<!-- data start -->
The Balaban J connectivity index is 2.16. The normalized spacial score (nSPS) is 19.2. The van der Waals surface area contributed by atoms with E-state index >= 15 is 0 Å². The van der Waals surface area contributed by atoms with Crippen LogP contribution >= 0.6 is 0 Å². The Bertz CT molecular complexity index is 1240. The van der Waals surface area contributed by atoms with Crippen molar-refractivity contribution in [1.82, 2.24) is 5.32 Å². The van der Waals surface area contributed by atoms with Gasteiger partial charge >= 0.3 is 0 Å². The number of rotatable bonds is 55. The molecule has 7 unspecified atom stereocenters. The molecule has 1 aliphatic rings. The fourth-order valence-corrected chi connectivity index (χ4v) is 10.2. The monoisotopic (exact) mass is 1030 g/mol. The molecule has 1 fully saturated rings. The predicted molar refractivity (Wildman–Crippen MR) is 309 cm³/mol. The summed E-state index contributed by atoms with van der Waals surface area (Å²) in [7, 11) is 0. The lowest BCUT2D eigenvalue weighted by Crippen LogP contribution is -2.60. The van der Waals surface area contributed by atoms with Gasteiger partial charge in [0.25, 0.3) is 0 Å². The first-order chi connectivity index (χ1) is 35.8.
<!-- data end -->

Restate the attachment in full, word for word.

The Balaban J connectivity index is 2.16. The normalized spacial score (nSPS) is 19.2. The van der Waals surface area contributed by atoms with E-state index >= 15 is 0 Å². The van der Waals surface area contributed by atoms with Crippen LogP contribution >= 0.6 is 0 Å². The Bertz CT molecular complexity index is 1240. The van der Waals surface area contributed by atoms with Crippen molar-refractivity contribution in [1.82, 2.24) is 5.32 Å². The van der Waals surface area contributed by atoms with Gasteiger partial charge >= 0.3 is 0 Å². The number of rotatable bonds is 55. The molecule has 7 unspecified atom stereocenters. The molecule has 1 aliphatic rings. The fourth-order valence-corrected chi connectivity index (χ4v) is 10.2. The monoisotopic (exact) mass is 1030 g/mol. The molecule has 1 fully saturated rings. The predicted molar refractivity (Wildman–Crippen MR) is 309 cm³/mol. The summed E-state index contributed by atoms with van der Waals surface area (Å²) in [7, 11) is 0. The lowest BCUT2D eigenvalue weighted by Crippen LogP contribution is -2.60. The van der Waals surface area contributed by atoms with Gasteiger partial charge in [0.25, 0.3) is 0 Å². The first-order chi connectivity index (χ1) is 35.8.